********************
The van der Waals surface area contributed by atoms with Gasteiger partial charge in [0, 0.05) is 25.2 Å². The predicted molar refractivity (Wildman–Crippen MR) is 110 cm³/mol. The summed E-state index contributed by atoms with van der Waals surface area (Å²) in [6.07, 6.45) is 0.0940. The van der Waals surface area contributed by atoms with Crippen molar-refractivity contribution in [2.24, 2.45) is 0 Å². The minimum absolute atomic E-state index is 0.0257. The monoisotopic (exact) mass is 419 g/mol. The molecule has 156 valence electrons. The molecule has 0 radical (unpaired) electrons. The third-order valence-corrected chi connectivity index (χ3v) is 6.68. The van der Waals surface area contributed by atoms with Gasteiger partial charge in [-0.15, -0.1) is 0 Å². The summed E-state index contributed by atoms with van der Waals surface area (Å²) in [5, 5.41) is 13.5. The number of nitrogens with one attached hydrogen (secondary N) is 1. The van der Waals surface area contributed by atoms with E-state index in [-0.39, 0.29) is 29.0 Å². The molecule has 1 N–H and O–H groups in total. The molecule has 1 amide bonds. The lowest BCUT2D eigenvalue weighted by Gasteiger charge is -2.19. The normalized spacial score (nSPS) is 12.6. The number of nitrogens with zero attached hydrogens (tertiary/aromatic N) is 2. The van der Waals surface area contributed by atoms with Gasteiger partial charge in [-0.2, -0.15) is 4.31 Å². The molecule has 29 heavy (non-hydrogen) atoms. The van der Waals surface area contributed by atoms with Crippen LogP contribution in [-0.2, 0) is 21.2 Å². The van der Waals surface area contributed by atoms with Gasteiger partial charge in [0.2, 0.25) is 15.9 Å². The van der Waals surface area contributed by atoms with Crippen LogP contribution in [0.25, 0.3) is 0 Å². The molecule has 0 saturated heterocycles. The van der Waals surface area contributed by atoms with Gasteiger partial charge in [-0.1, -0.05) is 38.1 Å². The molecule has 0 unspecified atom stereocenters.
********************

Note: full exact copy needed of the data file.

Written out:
The van der Waals surface area contributed by atoms with Gasteiger partial charge in [0, 0.05) is 25.2 Å². The predicted molar refractivity (Wildman–Crippen MR) is 110 cm³/mol. The summed E-state index contributed by atoms with van der Waals surface area (Å²) in [6.07, 6.45) is 0.0940. The van der Waals surface area contributed by atoms with Crippen molar-refractivity contribution in [2.24, 2.45) is 0 Å². The minimum absolute atomic E-state index is 0.0257. The monoisotopic (exact) mass is 419 g/mol. The molecule has 156 valence electrons. The molecule has 0 radical (unpaired) electrons. The third-order valence-corrected chi connectivity index (χ3v) is 6.68. The van der Waals surface area contributed by atoms with Gasteiger partial charge in [-0.15, -0.1) is 0 Å². The summed E-state index contributed by atoms with van der Waals surface area (Å²) in [5, 5.41) is 13.5. The number of nitrogens with one attached hydrogen (secondary N) is 1. The van der Waals surface area contributed by atoms with E-state index in [-0.39, 0.29) is 29.0 Å². The molecule has 1 N–H and O–H groups in total. The molecule has 1 amide bonds. The lowest BCUT2D eigenvalue weighted by Gasteiger charge is -2.19. The normalized spacial score (nSPS) is 12.6. The number of nitrogens with zero attached hydrogens (tertiary/aromatic N) is 2. The van der Waals surface area contributed by atoms with Gasteiger partial charge in [-0.2, -0.15) is 4.31 Å². The molecule has 29 heavy (non-hydrogen) atoms. The van der Waals surface area contributed by atoms with Crippen LogP contribution in [-0.2, 0) is 21.2 Å². The van der Waals surface area contributed by atoms with Gasteiger partial charge in [0.2, 0.25) is 15.9 Å². The van der Waals surface area contributed by atoms with Crippen LogP contribution in [0.25, 0.3) is 0 Å². The molecule has 0 saturated heterocycles. The van der Waals surface area contributed by atoms with Gasteiger partial charge in [-0.1, -0.05) is 38.1 Å². The molecule has 0 unspecified atom stereocenters.